As each member of the European Union turns the fifth anti-money laundering directive (AMLD5) into law, some member states are going above and beyond what has been recommended. In Holland, for instance, the Ministry of Finance has added a series of abnormal and costly amendments for Dutch Bitcoin companies.
If passed, it could wipe out crypto innovation in the Netherlands.
Dutch Amendments for Bitcoin Companies
Privacy advocates and small businesses alike have intensely criticized the AMLD5. In Holland, these two voices have been particularly vocal.
Simplecoin, a Dutch mining outfit, shuttered its operations in January 2020 due to the overly-rigorous KYC processes. Deribit, a popular crypto derivatives exchange, has left Holland for the same reasons. In a note to users, the exchange wrote:
“The focus of the new regulatory framework is to improve transparency. However, this is done by almost fully sacrificing any privacy of cryptocurrency holders.”
The team has since relocated to Panama, a jurisdiction with notably more lenient regulations. But if the FSB’s latest recommendation to ban stablecoins comes to pass, countries like Panama won’t be much help.
If not for the strict identity requirements, smaller firms cannot afford to follow the new regulations. CoinGarden, which offered mining and point-of-sale services, has had to merge with BitMyMoney, a much larger business, due to the additional administrative costs.
At that time, these costs had been difficult to calculate accurately.
It has now become much clearer that Dutch Bitcoin companies will have to pay much more than was expected.
Patrick van der Meijde, a founder of Bitkassa, which helps users move between Bitcoin and fiat, told Crypto Briefing that 50 Dutch crypto companies would collectively bear €1.7 million (~$1.8 million) in additional fees. “They have said that they will make larger companies pay more, but it is unclear how this will happen,” said van der Meijde.
Bitkassa only employs three people, but it has played an essential role in the Dutch crypto community.
Beyond helping users buy Bitcoin, van der Meijde and his team established Arnhem Bitcoin City. “We let bars and restaurants, whoever really, accept Bitcoin for Euros,” he said. This business earns them less than their broker services, however.
If the latest regulations become law, authorities would expect Bitkassa to pay €34,000 per year to stay in compliance. This fee is higher than the costs that traditional trust and credit card companies will have to pay.
More importantly, paying this sum would likely spell the end of van der Meijde’s business.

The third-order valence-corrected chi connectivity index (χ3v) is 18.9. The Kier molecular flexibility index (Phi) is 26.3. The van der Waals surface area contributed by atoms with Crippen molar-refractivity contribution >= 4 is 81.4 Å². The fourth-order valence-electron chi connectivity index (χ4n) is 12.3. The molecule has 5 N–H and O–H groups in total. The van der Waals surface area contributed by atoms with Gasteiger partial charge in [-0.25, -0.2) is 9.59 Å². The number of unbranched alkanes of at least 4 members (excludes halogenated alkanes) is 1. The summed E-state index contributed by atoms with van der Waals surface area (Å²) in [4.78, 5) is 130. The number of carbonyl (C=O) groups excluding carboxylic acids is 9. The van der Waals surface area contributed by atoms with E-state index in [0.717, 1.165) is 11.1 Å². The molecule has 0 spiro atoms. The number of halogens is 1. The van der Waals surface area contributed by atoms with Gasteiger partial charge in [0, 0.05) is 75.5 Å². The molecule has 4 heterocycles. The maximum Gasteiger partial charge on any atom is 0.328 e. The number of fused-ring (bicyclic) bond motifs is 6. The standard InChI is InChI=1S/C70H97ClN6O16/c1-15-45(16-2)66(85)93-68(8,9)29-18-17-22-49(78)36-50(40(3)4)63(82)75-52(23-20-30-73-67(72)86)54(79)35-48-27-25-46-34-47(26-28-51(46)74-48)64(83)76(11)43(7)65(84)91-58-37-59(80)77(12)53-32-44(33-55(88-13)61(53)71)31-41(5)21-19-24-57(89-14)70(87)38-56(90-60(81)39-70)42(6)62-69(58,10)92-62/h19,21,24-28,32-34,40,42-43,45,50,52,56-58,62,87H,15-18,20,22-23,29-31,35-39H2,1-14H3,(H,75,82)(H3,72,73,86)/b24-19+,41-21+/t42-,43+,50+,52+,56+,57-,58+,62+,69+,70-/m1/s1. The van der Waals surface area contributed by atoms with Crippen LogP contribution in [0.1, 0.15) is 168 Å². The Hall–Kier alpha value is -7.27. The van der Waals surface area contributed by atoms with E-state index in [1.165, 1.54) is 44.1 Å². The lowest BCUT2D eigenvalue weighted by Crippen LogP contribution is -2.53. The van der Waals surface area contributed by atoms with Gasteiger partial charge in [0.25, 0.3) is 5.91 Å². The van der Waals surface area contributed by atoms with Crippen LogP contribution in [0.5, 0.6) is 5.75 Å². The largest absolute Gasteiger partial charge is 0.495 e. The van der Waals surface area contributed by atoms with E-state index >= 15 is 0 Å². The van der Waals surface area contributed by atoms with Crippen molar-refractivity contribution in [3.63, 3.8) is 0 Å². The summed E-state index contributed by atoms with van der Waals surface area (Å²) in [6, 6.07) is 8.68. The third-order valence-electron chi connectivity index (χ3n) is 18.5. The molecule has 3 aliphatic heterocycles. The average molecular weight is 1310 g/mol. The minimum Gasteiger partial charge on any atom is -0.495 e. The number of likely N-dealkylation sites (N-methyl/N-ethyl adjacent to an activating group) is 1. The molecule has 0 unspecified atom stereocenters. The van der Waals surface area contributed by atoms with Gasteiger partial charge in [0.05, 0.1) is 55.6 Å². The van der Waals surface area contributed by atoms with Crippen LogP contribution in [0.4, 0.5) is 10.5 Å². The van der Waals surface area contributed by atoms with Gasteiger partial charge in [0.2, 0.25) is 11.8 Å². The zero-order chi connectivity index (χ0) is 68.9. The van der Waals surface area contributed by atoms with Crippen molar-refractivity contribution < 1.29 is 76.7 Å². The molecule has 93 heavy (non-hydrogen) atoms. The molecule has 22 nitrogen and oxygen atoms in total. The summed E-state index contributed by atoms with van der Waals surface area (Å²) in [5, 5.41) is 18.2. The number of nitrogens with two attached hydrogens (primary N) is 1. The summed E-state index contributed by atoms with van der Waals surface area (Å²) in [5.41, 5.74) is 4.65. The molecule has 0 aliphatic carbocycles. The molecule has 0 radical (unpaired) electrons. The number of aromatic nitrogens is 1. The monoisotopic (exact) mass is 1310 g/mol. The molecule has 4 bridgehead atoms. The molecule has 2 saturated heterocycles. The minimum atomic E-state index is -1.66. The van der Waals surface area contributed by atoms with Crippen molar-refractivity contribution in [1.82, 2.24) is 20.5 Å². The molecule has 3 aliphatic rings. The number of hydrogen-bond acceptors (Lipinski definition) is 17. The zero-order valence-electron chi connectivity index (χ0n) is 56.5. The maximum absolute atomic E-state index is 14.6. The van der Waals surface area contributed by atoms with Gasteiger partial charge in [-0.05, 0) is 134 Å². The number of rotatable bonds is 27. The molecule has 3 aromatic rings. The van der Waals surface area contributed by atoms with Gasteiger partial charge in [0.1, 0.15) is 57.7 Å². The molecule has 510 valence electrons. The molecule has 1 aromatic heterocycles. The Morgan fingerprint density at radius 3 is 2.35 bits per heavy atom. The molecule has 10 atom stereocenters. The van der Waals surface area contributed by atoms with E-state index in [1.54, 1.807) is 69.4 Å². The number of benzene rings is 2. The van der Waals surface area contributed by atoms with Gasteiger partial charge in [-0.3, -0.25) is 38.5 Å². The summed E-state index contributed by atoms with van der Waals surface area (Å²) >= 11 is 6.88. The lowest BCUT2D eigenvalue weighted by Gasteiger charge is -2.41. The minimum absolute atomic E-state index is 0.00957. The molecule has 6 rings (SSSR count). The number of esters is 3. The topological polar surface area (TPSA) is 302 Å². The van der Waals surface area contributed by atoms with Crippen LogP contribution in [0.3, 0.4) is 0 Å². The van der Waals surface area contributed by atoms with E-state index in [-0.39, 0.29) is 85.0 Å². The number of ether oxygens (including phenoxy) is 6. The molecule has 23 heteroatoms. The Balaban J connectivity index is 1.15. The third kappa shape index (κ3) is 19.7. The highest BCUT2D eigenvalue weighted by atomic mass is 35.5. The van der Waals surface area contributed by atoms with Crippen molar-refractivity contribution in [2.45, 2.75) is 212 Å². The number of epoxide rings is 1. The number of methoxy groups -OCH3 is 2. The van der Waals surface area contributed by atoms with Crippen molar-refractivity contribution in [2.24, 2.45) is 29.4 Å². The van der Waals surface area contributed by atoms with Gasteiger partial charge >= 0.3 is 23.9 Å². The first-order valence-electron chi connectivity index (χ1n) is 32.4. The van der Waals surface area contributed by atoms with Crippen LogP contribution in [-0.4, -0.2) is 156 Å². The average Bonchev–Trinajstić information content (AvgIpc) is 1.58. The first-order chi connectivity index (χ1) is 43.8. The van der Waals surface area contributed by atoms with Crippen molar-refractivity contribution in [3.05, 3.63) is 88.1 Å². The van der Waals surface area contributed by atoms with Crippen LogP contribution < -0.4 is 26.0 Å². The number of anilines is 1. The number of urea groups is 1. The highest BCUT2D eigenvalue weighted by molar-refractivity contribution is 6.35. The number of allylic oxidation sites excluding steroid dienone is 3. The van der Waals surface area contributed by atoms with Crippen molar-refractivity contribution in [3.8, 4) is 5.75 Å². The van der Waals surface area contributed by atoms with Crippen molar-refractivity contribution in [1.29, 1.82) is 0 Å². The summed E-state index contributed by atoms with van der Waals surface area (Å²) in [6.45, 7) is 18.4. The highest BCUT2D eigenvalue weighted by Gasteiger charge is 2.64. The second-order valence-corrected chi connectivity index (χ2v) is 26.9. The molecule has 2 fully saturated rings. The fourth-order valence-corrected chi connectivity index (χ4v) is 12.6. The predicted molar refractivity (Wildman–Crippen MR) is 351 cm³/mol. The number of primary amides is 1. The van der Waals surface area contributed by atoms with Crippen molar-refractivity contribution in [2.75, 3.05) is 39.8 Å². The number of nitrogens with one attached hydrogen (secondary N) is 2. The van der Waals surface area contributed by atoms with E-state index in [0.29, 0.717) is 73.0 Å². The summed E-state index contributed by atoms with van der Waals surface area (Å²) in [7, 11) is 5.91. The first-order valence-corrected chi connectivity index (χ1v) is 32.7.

“There is no problem with paying for the base layer to remain compliant. It’s typical KYC regulations,” van der Meijde said. “But this additional supervisory status is too expensive for us.”
Before the Coronavirus, politicians held discussions around these additional costs in Holland’s first chamber. This is roughly the equivalent to the United States Senate and is the final step before proposals become law.
Officials claim that they continue to debate the measures over email, but progress is unclear.
The Dutch “Double Overreach”
These issues have returned to headlines due to the investigative work of one Frank ‘t Hart of Hart Advocaten.
The Amsterdam-based law firm represents entities within the financial services industry and includes banks, insurance companies, and Dutch Bitcoin businesses. It was thanks to, among other things, Hart that the community became aware of how the Ministry of Finance was presenting these new laws to the Dutch Parliament.
“When looking at these new laws, we have to ask if they are really in line with the [AMLD5],” he said. This distinction is important; if the new laws go beyond the minimum requirements, they could be qualified as overreach.
When the Ministry of Finance first presented his proposal, he explained that crypto businesses in Holland would need to apply for a license. Such a license comes with a lot of baggage.
Outside of the additional requirements, the Ministry of Finance also appointed the Dutch central bank (DNB) as a supervisory authority. DNB is used to supervise licensed and not registered companies.
The proposed budget indicates that the DNB will investigate and monitor crypto companies as if they were subject to a licensing regime, and that is not the case.
“This is much more than what the [AMLD5] has indicated,” said Hart. “This envisaged way of supervision is unusual.”
Simon Lelieveldt, a Dutch banking and payments expert, told Crypto Briefing:
“We can now officially confirm that the Dutch supervisor, DNB, is going all out (and over the top) in their approach to crypto. The Dutch Association of Bitcoin Companies is now sending out urgent communications to all involved, in particular the Senate Commission on Finance, outlining that performing supervision with an intensity that exceeds trust offices and credit card companies is not really a risk-based approach.”
These constraints also come at a time when the European economy battles an ongoing Coronavirus pandemic. The crypto sector in Holland and abroad has remained relatively unscathed.
But with companies like Bitkassa likely unable to afford the excessive costs of compliance, this could change.